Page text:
Over the next few months the volunteers will help finish up the excavations and detailed documentation of the remains of the church. We will also begin back-filling the site, preparing a report and historical tourism pamphlets, landscaping the site, and developing permanent historical displays.
Volunteers are welcome to assist, and financial donations and or materials for the historic park are greatly appreciated. For more information visit the Web site.

Edward F Dandar, of Nokesville, is the chairman of the Elk Run Church Site Preservation Committee.


Help Us Finish the Elk Run Project

July 14, 2004

The Fauquier Times-Democrat, Wednesday, July 14, 2004 (with permission)

It all began in 1998 when a neighbor started clearing brush from the Elk Run property. Less than a year later, members of St. Stephen’s Church in Catlett began to uncover the remains of what is believed to be the first brick church in Fauquier County’s mid-1700s frontier.

The Elk Run Anglican Church was built sometime in the 1750’s. It served as the mother church for Hamilton Parish and its first rector, the Rev. James Keith, was the grandfather of Chief Justice John Marshall.

The Elk Run Church Site Preservation Committee, led by members of St. Stephen’s, Catlett in collaboration with St. James, Warrenton, is leading the archaeological effort to preserve this colonial church site.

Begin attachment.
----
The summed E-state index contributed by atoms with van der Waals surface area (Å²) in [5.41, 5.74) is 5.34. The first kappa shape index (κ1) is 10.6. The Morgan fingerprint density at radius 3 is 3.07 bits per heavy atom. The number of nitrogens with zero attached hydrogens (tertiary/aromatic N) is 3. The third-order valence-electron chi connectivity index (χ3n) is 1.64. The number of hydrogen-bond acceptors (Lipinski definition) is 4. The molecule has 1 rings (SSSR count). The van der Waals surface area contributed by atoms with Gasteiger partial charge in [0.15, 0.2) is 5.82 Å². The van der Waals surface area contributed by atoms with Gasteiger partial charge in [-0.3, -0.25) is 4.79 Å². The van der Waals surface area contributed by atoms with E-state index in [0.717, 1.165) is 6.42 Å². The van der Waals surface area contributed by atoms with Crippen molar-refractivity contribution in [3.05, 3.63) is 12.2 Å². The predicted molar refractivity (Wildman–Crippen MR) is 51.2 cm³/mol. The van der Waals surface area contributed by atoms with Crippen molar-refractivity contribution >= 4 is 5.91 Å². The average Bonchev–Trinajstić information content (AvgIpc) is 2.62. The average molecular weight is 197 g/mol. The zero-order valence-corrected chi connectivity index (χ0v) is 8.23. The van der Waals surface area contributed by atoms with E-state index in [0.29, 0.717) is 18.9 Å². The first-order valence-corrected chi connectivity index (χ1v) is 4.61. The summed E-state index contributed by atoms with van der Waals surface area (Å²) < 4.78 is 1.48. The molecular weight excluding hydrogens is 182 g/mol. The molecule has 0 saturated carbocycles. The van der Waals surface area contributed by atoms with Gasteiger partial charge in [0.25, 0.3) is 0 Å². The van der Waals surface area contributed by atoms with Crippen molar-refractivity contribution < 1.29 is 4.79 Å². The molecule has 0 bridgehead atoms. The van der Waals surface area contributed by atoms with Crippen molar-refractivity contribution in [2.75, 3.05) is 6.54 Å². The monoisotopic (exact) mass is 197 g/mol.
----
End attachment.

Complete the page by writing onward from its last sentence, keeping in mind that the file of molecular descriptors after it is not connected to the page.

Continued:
Over the last five years, 50 controlled excavation units have been laid out and five remain to be excavated this summer. Volunteer archaeologist, Dr. John Eddins, completed the digital survey of key excavation unit points on July 10, and designated a section of the foundation to be enclosed for year-round viewing once the site is converted into a Historic Park. To date, found artifacts include handmade nails, ceramic dish fragments, 19th century coins and Indian arrowheads dating back 4000 years or more. Some of these artifacts can be viewed in a display case at the Old Jail Museum in Warrenton.